The U.S. Environmental Protection Agency has set new rules, more than a decade in the making, to curtail air pollution from cement kilns, a huge source of toxic mercury that ends up in fish.
The rule, according to Clean Air Watch will eliminate more than 8 tons of mercury air pollution, and will also significantly reduce soot (a.k.a. particulates); hydrocarbons; sulfur dioxide, nitrogen oxides and other acid gases; and toxic gases. Soot, hydrocarbons and sulfur dioxide contribute to smog, and sulfur dioxide also causes acid rain. Each of these pollutants will be reduced 78-97% under the new rule (with the exception of nitrogen oxides, which is slated for just a 5% reduction).
The cement industry successfully fought off regulation for years, arguing that installing smokestack scrubbers similar to those used on the nation's many coal-fired power plants would increase costs excessively. Even while high-profile fights were being waged over air pollution from coal-fired power plants, pollution from coal-fired cement plants went unregulated. Because cement plants typically used older technology, and because the limestone used to make cement -- like the coal burned to fire the plants -- contains mercury, cement kilns are among the largest sources of mercury air pollution in the country. (Gold mines are also biggies: See Top 10 Mercury Polluters in the U.S.)
Mercury rains down, contaminating rivers, lakes and other bodies of water. Working out of the mud, the toxic form of methylmercury accumulates in the food chain, making many wild-caught fish unsafe to eat. (EPA: Local Fish Advisories)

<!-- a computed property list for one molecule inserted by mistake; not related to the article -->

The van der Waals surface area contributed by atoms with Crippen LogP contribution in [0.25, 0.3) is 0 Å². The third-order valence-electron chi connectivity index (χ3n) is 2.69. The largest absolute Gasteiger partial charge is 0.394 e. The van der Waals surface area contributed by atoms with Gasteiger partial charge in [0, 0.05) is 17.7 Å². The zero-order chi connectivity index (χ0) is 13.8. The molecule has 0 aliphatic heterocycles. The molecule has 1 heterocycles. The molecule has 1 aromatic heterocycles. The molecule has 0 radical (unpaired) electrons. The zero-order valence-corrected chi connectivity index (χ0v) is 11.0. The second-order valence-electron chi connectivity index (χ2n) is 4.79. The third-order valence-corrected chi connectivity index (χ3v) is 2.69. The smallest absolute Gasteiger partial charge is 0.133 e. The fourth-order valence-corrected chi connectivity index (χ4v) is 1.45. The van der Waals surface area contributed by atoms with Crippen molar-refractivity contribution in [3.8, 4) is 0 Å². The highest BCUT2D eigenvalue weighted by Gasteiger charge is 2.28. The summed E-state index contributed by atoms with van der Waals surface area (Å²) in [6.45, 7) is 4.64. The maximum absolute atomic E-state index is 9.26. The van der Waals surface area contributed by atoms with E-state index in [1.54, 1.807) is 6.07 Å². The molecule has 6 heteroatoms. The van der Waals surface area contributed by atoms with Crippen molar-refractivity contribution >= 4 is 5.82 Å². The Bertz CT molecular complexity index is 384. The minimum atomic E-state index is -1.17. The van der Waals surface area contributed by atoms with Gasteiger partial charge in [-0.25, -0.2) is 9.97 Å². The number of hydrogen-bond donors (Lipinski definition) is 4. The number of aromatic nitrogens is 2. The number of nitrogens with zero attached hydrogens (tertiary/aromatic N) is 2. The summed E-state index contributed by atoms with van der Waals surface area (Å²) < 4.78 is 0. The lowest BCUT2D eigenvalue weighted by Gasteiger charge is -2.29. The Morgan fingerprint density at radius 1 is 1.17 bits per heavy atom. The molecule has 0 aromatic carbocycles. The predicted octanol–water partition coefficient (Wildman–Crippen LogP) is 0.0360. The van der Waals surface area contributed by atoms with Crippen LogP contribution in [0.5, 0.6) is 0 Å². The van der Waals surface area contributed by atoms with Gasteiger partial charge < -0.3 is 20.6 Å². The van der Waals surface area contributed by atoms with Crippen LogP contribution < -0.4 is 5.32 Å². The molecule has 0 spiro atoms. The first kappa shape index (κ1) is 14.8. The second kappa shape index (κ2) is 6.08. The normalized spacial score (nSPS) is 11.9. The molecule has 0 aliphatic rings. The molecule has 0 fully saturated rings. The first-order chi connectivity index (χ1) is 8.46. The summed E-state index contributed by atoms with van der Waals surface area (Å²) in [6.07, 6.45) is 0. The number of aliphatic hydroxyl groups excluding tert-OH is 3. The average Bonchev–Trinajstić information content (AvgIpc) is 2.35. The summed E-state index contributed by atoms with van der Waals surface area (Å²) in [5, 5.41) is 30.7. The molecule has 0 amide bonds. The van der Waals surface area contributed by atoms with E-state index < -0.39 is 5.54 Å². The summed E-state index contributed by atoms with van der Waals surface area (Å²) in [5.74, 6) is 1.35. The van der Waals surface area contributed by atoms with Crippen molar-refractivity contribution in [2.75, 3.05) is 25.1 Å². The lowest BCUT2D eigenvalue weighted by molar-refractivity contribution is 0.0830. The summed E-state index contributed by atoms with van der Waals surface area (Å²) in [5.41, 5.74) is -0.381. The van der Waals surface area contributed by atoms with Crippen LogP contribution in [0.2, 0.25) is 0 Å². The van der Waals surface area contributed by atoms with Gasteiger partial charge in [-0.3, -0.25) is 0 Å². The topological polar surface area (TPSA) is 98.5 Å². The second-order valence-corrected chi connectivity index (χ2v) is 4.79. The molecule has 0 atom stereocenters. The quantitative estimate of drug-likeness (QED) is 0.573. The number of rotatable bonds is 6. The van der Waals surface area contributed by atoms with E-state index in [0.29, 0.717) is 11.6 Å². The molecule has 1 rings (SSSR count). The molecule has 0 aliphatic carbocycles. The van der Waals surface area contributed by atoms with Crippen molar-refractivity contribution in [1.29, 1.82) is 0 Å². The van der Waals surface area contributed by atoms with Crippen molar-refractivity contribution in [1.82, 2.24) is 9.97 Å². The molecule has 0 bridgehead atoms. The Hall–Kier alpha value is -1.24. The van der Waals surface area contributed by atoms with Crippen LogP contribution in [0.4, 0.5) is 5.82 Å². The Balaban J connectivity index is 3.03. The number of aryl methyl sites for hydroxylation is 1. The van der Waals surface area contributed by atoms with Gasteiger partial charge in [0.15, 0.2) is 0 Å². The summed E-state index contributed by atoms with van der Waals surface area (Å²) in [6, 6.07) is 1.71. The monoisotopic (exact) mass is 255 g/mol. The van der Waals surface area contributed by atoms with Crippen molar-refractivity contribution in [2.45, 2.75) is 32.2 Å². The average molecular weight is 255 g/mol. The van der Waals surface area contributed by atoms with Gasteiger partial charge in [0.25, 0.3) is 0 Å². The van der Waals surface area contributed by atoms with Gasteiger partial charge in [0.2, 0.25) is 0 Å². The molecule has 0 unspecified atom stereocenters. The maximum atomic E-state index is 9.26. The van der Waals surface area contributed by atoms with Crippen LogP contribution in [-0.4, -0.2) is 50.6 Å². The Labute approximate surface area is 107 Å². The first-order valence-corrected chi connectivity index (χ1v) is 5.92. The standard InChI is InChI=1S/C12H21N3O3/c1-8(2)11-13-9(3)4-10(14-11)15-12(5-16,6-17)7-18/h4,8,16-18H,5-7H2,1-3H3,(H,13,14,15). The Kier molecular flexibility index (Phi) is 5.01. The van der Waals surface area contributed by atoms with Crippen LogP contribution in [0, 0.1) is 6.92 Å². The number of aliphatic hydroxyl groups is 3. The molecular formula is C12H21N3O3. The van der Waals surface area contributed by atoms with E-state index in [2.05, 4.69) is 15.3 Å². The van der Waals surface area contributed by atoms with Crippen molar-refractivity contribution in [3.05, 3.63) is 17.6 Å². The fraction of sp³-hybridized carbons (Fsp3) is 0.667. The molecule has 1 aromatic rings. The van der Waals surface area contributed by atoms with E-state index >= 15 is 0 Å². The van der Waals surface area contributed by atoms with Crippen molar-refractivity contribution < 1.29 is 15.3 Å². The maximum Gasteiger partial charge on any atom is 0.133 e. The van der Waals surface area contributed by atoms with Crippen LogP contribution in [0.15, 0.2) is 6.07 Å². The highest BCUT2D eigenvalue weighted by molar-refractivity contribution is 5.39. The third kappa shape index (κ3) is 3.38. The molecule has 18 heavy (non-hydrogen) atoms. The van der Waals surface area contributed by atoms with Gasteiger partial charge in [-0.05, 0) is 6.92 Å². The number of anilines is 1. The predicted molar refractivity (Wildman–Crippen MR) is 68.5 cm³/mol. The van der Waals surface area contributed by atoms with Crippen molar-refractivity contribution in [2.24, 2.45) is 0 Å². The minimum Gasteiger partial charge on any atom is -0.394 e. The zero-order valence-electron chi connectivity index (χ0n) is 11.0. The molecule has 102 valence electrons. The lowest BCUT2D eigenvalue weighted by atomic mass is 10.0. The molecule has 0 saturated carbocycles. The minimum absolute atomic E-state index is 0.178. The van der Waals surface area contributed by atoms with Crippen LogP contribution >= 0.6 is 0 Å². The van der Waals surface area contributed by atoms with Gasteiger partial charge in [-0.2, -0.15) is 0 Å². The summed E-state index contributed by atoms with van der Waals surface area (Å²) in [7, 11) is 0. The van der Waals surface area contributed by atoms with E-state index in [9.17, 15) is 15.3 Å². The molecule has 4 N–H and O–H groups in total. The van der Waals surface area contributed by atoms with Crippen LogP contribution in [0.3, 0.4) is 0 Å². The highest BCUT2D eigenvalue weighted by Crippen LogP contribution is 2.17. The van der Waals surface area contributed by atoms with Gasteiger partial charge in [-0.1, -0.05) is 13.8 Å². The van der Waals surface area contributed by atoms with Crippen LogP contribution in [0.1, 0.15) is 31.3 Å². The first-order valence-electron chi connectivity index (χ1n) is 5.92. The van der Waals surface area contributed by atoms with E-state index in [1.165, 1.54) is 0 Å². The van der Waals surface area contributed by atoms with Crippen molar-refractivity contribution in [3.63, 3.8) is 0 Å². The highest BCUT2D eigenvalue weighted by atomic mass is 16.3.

The cement industry is heavily consolidated and controlled by international companies that are, in many cases, based outside the United States. While the U.S. economy demands cement, the pollution is dumped domestically while the profits are exported.
Here's a list of the 23 cement kilns that emitted more than 100 pounds of mercury in 2008, the last year for which data is available. (View all 100 in the EPA's Toxic Release Inventory.)
Note, however, this caveat from Earthjustice, which has led the nonprofit coalition fighting mercury pollution from cement plants: "The TRI depends on voluntary emissions estimates that may significantly understate kilns' actual pollution levels. Individual cement kilns in New York, Michigan and Oregon routinely understated their emissions until being required by state officials to conduct emissions tests at which point it was evident that their actual emissions were approximately ten times higher than previously reported. The Lafarge kiln in Ravena, New York previously reported mercury emissions of only 40 pounds. It now acknowledges emitting more than 400 pounds per year." Indeed, even compared to our last accounting in 2006, the numbers from some plants have changed significantly. Whether because of the demand for cement during the recession, changes in reporting or otherwise, the cement industry reported the lowest emissions of mercury in 2008 than any other year in the nine-year record. The 2008 total mercury emission were down 31% from the high, in 2002 of over 15,000 pounds.
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